It's one where Rory is reduced to a tortured Pythonesque 2,000 year old man (with a spectacularly huge prosthetic nose that makes Nixon's in the opening two-parter look positively petite) ranting at Amy. His pent up rage at her regard for him is fully articulated and Arthur Darvill is very scary as the crazed, if ancient, husband demanding answers of her. However, that private hell is somewhat marred by the fact that the "Oh, my God. They killed Rory" emotional wringer is trotted out yet again with Rory seemingly reduced to a decaying corpse in one of the corridors, now decorated with the appropriate graffiti representing his bile toward her. I don't blame him for the hate mail if at every turn she seems to get him bumped off these days.
... the Doctor's guardian angel, she who must keep a general account of the Time Lord's relationship with eventsIt gets even better when the Doctor and Idris materialise in the old Tennant console room after passing a telepathic message to Amy and Rory ("hello, pretty!"), again emphasising Gaiman's love of the TARDIS concept. Another spectacular feast of visual effects leads to the crowning glory of Smith's quite stunning performance that comes in the final encounter with Idris, now the physical manifestation of the TARDIS's soul.
For a brief period the TARDIS experiences the profane and physical limitations of what Rauch describes as "the ache of life, the anxiety, dread and loneliness" and her rapture at, momentarily, being alive. "Alive" is the one word she seeks to understand throughout the episode and in the final encounter with the Doctor she triumphantly transcends the flesh and connects to her own subjectivity, as the goddess at the heart of the machine. It's a very moving scene, beautifully played by Suranne Jones and Matt Smith.
Burning up or deleting TARDIS rooms ("goodbye swimming pool, goodbye scullery, sayonara squash court seven") to provide enough "welly" to get the Doctor, Amy and Rory into the bubble universe (another box within a box) refers back to Castrovalva, of course, and here it's the way the Doctor hoists House with its own petard, gaining entry back into our universe and leaving the way for the TARDIS matrix to kick some serious ass. House and Idris are binary opposites. She is the benevolent soul of the TARDIS, he the angel of destruction, a medieval force of nature, a tormented demon who can only find relief in tormenting and destroying others.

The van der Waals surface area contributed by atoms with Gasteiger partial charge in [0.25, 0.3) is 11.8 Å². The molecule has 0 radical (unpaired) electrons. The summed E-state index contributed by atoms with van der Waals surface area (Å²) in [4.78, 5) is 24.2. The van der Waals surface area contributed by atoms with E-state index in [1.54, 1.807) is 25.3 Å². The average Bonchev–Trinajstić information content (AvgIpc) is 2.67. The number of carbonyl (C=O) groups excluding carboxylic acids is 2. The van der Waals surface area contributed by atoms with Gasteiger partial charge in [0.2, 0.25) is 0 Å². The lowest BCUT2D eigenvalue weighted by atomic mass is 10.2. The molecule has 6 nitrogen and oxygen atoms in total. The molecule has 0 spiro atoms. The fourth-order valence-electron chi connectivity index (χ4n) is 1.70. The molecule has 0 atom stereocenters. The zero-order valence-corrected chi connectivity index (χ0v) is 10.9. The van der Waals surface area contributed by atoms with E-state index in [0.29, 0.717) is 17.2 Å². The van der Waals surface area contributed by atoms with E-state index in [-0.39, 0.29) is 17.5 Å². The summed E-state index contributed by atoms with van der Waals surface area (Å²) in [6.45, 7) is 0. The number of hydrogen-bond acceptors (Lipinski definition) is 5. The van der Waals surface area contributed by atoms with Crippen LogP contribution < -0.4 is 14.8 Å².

Indeed, after a serious bout of House cleaning, the image of Idris saying farewell is bathed in golden light here, suggesting an angelic presence and one Gaiman perhaps sees as the recording angel of Judaic, Christian and Islamic religious symbolism. What is the TARDIS if it's not the Doctor's guardian angel? She must keep a general account of the Time Lord's relationship with events, history and people across time and space, archiving not only the 30 console rooms but witnessing his triumphs and failures. She acts as both the remembrance of things past and present and as prophetess for the future (underlined by Rory's revelation of Idris's last words, "the only water in the forest is the river" and one of the few nods to the ongoing revelations in this series).
A wonderful episode, stylishly directed by Richard Clark, gorgeous to look at, and that is perhaps best summed up by that moment between Rory and the Doctor at the end of the story. There Rory admits that even though, as a nurse, he is used to dealing with the sick and the dying, a death always gets to him even though he shouldn't let it. The Doctor gently reminds him, "Letting it get to you - you know what that's called? Being alive." I'm sure Idris and the TARDIS would agree with that.
For more on Series 5, including all the expanded reviews from 2010, try my book Doctor Who: The Pandorica Opens - Exploring the Worlds of the Eleventh Doctor published by Classic TV Press and also available on Amazon.